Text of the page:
"3c","3d","3e","3f","40","41","42","43","44","45","46","47","48","49","4a","4b","4c","4d","4e","4f","50","51","52","53","54","55","56","57","58",
                  "59","5a","5b","5c","5d","5e","5f","60","61","62","63","64","65","66","67","68","69","6a","6b","6c","6d","6e","6f","70","71","72","73","74","75",
                  "76","77","78","79","7a","7b","7c","7d","7e"];
	return [" ","!","\"","#","$","%","&","'","(",")","*","+",",","-",".","/","0","1","2","3","4","5","6","7","8","9",":",";","<","=",">","?","@","A","B","C","D",
       "E","F","G","H","I","J","K","L","M","N","O","P","Q","R","S","T","U","V","W","X","Y","Z","[","]","^","_","`","a","b","c","d","e","f","g","h","i",
       "j","k","l","m","n","o","p","q","r","s","t","u","v","w","x","y","z","{","|","}","~"]; 
}
 
string AsciiToKey(string str) {
 
    integer itra;
    string hexStr;
    for(itra=0; itra<llStringLength(str); itra++) {
        hexStr += llList2String(cSelect(1), llListFindList(cSelect(0), (list)llGetSubString(str, itra, itra)));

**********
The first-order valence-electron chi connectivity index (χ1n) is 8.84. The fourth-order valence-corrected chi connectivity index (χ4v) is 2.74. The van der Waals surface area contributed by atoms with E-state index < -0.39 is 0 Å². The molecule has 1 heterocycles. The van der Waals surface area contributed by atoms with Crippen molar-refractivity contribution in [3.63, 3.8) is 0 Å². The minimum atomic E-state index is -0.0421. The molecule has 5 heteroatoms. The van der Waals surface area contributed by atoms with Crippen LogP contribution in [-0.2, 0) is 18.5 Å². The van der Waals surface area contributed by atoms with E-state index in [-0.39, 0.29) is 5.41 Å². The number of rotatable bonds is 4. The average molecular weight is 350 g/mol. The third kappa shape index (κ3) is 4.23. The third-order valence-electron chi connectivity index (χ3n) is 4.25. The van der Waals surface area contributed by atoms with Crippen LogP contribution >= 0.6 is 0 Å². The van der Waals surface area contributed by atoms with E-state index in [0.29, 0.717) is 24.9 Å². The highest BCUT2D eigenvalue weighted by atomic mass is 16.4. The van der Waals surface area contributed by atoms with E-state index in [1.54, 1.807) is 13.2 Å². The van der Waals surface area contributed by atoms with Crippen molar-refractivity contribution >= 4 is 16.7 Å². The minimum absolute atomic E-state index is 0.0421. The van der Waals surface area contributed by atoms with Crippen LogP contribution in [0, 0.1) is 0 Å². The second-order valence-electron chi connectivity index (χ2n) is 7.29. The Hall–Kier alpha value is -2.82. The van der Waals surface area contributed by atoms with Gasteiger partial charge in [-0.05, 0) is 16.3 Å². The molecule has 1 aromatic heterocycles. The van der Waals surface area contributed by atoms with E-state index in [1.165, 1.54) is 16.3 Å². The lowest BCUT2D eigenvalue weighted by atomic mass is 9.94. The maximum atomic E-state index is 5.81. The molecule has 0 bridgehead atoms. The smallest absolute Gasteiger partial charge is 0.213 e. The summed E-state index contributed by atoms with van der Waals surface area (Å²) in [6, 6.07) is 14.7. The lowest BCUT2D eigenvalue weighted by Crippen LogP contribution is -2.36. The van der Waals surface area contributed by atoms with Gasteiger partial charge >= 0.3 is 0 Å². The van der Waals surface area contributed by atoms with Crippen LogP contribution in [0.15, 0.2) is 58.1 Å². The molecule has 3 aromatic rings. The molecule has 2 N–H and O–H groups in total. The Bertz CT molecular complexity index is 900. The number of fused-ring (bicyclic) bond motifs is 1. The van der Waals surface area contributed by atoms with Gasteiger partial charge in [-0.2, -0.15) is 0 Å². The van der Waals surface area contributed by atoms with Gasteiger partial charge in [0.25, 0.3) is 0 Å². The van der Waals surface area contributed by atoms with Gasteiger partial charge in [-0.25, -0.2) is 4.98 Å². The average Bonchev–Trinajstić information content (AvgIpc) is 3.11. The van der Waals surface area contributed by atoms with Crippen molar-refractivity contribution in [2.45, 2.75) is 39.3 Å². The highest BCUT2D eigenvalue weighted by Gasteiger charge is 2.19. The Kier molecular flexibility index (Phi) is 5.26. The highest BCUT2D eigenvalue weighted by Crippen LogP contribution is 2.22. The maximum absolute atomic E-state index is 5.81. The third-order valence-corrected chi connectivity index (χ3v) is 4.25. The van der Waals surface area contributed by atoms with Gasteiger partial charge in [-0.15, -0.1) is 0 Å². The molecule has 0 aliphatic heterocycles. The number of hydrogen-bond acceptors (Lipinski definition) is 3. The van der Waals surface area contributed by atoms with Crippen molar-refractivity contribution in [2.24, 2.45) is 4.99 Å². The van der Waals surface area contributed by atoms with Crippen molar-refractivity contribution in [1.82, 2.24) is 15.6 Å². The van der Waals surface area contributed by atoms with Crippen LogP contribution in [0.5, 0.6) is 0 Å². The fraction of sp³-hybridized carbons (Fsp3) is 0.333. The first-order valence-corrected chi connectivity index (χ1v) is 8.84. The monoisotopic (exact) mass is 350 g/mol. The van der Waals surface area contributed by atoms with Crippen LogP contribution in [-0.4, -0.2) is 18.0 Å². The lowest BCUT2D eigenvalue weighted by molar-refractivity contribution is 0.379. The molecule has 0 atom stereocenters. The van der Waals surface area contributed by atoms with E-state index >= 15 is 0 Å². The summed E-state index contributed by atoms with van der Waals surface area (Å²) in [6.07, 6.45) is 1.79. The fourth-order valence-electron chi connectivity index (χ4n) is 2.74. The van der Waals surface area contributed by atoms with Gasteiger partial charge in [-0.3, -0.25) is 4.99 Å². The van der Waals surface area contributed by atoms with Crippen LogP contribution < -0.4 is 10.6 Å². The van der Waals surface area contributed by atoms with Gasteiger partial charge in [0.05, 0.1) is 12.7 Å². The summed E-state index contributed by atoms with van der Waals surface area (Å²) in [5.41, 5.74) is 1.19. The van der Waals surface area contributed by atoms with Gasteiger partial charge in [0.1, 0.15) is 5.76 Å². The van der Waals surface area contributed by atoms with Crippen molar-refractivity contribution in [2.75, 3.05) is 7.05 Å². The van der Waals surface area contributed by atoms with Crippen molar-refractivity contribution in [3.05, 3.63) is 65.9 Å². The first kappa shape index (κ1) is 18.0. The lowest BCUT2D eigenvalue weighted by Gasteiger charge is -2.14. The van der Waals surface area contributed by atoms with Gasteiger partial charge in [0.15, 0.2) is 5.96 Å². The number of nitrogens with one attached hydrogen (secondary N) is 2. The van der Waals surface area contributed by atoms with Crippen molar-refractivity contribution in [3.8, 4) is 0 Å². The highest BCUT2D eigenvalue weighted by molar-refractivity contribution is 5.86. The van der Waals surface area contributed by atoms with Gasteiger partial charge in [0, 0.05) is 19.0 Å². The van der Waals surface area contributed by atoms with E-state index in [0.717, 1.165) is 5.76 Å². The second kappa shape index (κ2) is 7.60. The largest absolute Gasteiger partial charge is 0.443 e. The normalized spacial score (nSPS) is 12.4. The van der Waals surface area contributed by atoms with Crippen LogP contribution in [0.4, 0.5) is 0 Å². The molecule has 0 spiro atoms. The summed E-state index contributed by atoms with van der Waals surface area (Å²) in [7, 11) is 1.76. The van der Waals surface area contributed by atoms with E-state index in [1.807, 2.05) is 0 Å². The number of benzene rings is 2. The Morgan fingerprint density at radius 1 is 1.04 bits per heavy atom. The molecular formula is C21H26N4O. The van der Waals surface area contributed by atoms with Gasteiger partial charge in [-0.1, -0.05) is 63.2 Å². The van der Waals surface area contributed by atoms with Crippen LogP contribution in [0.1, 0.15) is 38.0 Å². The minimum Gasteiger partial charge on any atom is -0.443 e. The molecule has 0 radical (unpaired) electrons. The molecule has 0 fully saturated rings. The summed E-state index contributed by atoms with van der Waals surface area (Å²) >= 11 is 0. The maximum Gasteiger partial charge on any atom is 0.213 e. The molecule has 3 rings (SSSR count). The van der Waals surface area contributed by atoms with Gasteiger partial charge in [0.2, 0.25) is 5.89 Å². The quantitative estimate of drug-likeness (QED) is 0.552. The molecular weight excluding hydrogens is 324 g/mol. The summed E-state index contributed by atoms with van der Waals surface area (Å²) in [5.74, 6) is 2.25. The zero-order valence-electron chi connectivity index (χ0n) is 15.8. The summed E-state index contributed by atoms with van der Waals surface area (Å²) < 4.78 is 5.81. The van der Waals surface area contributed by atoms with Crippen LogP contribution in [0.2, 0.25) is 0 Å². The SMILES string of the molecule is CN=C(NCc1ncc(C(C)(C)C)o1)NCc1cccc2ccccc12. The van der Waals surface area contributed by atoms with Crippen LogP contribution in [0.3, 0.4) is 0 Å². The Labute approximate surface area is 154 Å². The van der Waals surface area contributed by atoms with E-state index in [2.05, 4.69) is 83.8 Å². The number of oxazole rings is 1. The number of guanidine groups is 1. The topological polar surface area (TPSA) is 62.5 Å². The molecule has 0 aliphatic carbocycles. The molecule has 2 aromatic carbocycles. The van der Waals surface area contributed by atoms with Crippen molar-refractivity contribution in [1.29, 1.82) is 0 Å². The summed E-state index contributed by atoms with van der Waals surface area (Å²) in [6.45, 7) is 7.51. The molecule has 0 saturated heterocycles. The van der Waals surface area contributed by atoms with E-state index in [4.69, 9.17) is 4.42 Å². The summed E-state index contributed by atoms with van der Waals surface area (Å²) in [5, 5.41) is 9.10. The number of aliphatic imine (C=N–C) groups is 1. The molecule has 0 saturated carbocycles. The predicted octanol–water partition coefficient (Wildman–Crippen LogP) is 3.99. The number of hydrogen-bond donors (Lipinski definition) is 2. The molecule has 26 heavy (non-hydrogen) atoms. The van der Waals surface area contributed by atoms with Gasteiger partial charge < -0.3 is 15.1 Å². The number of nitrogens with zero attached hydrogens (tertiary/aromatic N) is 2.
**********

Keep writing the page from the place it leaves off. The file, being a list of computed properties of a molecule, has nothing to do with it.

}
    while(itra<32) {
        hexStr += "0";
        itra++;
    }
 
    return llGetSubString(hexStr,0,7) + "-" + llGetSubString(hexStr,8,11)+ "-" + llGetSubString(hexStr,12,15)+ "-" + llGetSubString(hexStr,16,19)+ "-" + llGetSubString(hexStr,20,31);
}
 
string KeyToAscii(key k) {
 
	integer itra;
	string strKey;
	for(itra=0; itra<llStringLength(k); itra++) {
		if(llGetSubString(k, itra, itra) != "-")
			strKey += llGetSubString(k, itra, itra);
	}
	string pureKey;
	for(itra= 0; itra<llStringLength(strKey); itra+ =2) {
		if(llGetSubString(strKey, itra, itra+1) != "00")
			pureKey += llGetSubString(strKey, itra, itra+1);
	}
	string asciiStr;
	for(itra= 0; itra<llStringLength(pureKey); itra+ =2) {
		asciiStr += llList2String(cSelect(0), llListFindList(cSelect(1), (list)llGetSubString(pureKey, itra, itra+1)));
	}
 
	return asciiStr;
}
 
default {
    state_entry() {
 	llSetPrimitiveParams([PRIM_TYPE, PRIM_TYPE_BOX, 
                            PRIM_HOLE_DEFAULT,  // hole_shape
                            <0.00, 1.0, 0.0>,   // cut
                            0.0,                // hollow
                            <0.0, 0.0, 0.0>,    // twist
                            <1.0, 1.0, 0.0>,    // top_size
                            <0.0, 0.0, 0.0>,     // top_Shear
                            PRIM_SIZE,
                            <0.01, 0.01, 0.01>,  // size
                            PRIM_COLOR,
                            ALL_SIDES,
                            <0.0, 0.0, 0.0>,
                            0.00 
 
                      ]);
         llSetObjectName(llGetKey());
    }
 
    link_message(integer sender_num, integer num, string str, key id) {